However, most Oribi occur on private land, thus the very important role of landowners in ensuring the future of Oribi.

One of South Africa’s most threatened antelopes, the Oribi is rated as endangered in the South African Red Data Book. If their numbers continue to decrease they will certainly become critically endangered.

— Information from the Endangered Wildlife Trust’s Threatened Grassland Species Programme.



GRASSLANDS in all their variations are currently one of South Africa’s most threatened biomes, with only 2,5% formally conserved and more than 40% already irreversibly transformed. The primary threats to grassland habitat include degradation and conversion mainly as a result of large-scale agricultural development, urbanisation, prospecting and mining.

The benefits of conserving grasslands include the provision of good-quality water in large quantities, flood attenuation, carbon sequestration, thatch grass for the building industry, grasses and sedges used to produce and sell a wide range of arts and crafts, areas of scenic beauty and areas that contain many unique animals, plants and birds upon which the ecotourism industry is built. The ecotourism industry provides direct employment to one in 20 South Africans and if implemented appropriately contributes significantly to the protection of various threatened ecosystems.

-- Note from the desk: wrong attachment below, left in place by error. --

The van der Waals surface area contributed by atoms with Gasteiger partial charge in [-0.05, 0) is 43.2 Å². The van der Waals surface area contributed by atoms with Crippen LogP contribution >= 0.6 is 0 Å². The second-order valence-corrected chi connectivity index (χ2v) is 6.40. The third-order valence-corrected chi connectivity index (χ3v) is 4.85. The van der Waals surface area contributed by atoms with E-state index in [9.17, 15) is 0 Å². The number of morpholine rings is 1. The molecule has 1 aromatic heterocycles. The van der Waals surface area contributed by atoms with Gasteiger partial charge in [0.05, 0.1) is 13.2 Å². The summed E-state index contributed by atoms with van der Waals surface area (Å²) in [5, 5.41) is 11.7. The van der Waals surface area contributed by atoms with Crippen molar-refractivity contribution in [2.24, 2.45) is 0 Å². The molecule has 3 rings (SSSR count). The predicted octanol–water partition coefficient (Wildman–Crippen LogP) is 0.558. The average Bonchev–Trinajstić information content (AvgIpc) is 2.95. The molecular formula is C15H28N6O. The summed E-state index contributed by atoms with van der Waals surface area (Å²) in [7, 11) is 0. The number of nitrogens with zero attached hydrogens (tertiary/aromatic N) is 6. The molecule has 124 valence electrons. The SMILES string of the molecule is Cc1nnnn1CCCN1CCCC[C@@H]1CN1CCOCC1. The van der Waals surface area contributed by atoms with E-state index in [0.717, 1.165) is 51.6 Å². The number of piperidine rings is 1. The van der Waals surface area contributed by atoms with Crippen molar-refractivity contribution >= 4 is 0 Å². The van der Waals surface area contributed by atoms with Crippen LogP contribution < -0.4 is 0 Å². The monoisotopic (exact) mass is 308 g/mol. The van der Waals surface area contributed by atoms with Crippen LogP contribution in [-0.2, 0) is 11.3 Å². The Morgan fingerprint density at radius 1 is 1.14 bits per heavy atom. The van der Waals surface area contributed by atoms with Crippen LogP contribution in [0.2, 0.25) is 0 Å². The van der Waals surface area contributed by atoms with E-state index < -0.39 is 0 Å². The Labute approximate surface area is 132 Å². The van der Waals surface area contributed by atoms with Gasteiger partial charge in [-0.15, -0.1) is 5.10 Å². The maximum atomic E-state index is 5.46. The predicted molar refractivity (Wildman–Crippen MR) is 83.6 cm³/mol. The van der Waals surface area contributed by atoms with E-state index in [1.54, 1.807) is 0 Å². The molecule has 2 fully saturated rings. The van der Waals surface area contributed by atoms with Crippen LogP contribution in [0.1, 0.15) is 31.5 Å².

The Endangered Wildlife Trust’s (EWT) Blue Swallow (BSWG) and Oribi Working Groups (OWG) implement conservation action for grasslands but are based on a single-species approach. Conservation globally has moved away from the single-species approach in favour of an ecosystems-based approach. In order for the EWT to achieve an ecosystems approach to grassland conservation, the intention is to implement conservation action for priority areas within the grasslands and for suites of priority species inhabiting them.

This year the current single-species working groups of the EWT namely the BSWG and OWG as well as the KZN Biodiversity Programme, will become projects of an EWT Threatened Grassland Species Programme (EWT-TGSP). The Threatened Grassland Species Programme (TGSP) proposes to take a more proactive approach to grassland conservation, by basing its projects on a sound spatial analysis of the grassland biome overlaid with a spatial analysis of threatened fauna species, allowing an initial prioritisation of levels of threat to each area.

— ex